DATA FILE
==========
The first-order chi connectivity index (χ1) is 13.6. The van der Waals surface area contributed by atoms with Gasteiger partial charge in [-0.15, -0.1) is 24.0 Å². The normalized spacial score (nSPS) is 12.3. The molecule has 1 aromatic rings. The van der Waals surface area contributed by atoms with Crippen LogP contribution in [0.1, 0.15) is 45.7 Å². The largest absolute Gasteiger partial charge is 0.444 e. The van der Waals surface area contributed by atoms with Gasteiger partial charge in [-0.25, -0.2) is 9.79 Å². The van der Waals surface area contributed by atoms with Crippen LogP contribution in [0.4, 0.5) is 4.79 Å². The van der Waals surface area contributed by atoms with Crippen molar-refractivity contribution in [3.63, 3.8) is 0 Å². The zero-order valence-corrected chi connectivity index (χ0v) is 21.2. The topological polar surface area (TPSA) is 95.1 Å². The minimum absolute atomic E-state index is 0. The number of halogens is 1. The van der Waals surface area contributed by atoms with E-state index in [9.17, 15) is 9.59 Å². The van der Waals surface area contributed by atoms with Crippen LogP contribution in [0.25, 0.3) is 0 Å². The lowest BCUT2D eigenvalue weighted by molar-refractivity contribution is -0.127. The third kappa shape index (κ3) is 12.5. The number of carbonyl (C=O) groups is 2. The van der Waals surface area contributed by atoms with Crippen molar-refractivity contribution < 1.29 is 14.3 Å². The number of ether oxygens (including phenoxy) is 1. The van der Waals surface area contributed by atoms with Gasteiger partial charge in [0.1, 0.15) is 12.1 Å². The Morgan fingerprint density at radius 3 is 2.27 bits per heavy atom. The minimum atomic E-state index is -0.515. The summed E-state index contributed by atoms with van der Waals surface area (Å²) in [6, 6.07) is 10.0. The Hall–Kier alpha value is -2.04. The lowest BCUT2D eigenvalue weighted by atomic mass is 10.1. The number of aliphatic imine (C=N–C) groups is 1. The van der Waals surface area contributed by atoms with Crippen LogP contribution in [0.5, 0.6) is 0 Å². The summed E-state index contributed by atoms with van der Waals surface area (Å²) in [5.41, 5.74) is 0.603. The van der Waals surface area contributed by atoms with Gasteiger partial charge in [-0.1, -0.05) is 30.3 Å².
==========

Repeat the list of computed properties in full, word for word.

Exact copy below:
The first-order chi connectivity index (χ1) is 13.6. The van der Waals surface area contributed by atoms with Gasteiger partial charge in [-0.15, -0.1) is 24.0 Å². The normalized spacial score (nSPS) is 12.3. The molecule has 1 aromatic rings. The van der Waals surface area contributed by atoms with Crippen LogP contribution in [0.1, 0.15) is 45.7 Å². The largest absolute Gasteiger partial charge is 0.444 e. The van der Waals surface area contributed by atoms with Gasteiger partial charge in [-0.25, -0.2) is 9.79 Å². The van der Waals surface area contributed by atoms with Crippen LogP contribution in [0.4, 0.5) is 4.79 Å². The van der Waals surface area contributed by atoms with Crippen molar-refractivity contribution in [3.63, 3.8) is 0 Å². The zero-order valence-corrected chi connectivity index (χ0v) is 21.2. The topological polar surface area (TPSA) is 95.1 Å². The minimum absolute atomic E-state index is 0. The number of halogens is 1. The van der Waals surface area contributed by atoms with E-state index in [9.17, 15) is 9.59 Å². The van der Waals surface area contributed by atoms with Crippen LogP contribution in [0.25, 0.3) is 0 Å². The lowest BCUT2D eigenvalue weighted by molar-refractivity contribution is -0.127. The third kappa shape index (κ3) is 12.5. The number of carbonyl (C=O) groups is 2. The van der Waals surface area contributed by atoms with Crippen molar-refractivity contribution < 1.29 is 14.3 Å². The number of ether oxygens (including phenoxy) is 1. The van der Waals surface area contributed by atoms with Gasteiger partial charge in [0.1, 0.15) is 12.1 Å². The Morgan fingerprint density at radius 3 is 2.27 bits per heavy atom. The minimum atomic E-state index is -0.515. The summed E-state index contributed by atoms with van der Waals surface area (Å²) in [6, 6.07) is 10.0. The Hall–Kier alpha value is -2.04. The lowest BCUT2D eigenvalue weighted by atomic mass is 10.1. The number of aliphatic imine (C=N–C) groups is 1. The van der Waals surface area contributed by atoms with Crippen LogP contribution in [0.5, 0.6) is 0 Å². The summed E-state index contributed by atoms with van der Waals surface area (Å²) in [5.41, 5.74) is 0.603. The van der Waals surface area contributed by atoms with Gasteiger partial charge in [-0.1, -0.05) is 30.3 Å².